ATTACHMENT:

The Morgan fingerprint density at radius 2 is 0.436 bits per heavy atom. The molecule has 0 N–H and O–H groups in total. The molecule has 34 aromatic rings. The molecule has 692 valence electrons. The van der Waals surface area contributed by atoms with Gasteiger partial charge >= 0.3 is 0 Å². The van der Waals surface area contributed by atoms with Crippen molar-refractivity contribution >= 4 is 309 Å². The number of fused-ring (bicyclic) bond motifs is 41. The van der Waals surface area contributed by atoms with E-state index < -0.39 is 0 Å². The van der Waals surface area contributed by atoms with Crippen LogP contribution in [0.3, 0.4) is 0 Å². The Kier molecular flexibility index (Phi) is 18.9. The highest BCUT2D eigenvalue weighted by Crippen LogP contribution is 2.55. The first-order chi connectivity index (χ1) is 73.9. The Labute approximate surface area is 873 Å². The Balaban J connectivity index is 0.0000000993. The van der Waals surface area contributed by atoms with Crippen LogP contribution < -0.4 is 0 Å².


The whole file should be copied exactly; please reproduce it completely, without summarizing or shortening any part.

The Morgan fingerprint density at radius 2 is 0.436 bits per heavy atom. The molecule has 0 N–H and O–H groups in total. The molecule has 34 aromatic rings. The molecule has 692 valence electrons. The van der Waals surface area contributed by atoms with Gasteiger partial charge >= 0.3 is 0 Å². The van der Waals surface area contributed by atoms with Crippen molar-refractivity contribution >= 4 is 309 Å². The number of fused-ring (bicyclic) bond motifs is 41. The van der Waals surface area contributed by atoms with E-state index < -0.39 is 0 Å². The van der Waals surface area contributed by atoms with Crippen LogP contribution in [0.3, 0.4) is 0 Å². The Kier molecular flexibility index (Phi) is 18.9. The highest BCUT2D eigenvalue weighted by Crippen LogP contribution is 2.55. The first-order chi connectivity index (χ1) is 73.9. The Labute approximate surface area is 873 Å². The Balaban J connectivity index is 0.0000000993. The van der Waals surface area contributed by atoms with Crippen LogP contribution < -0.4 is 0 Å².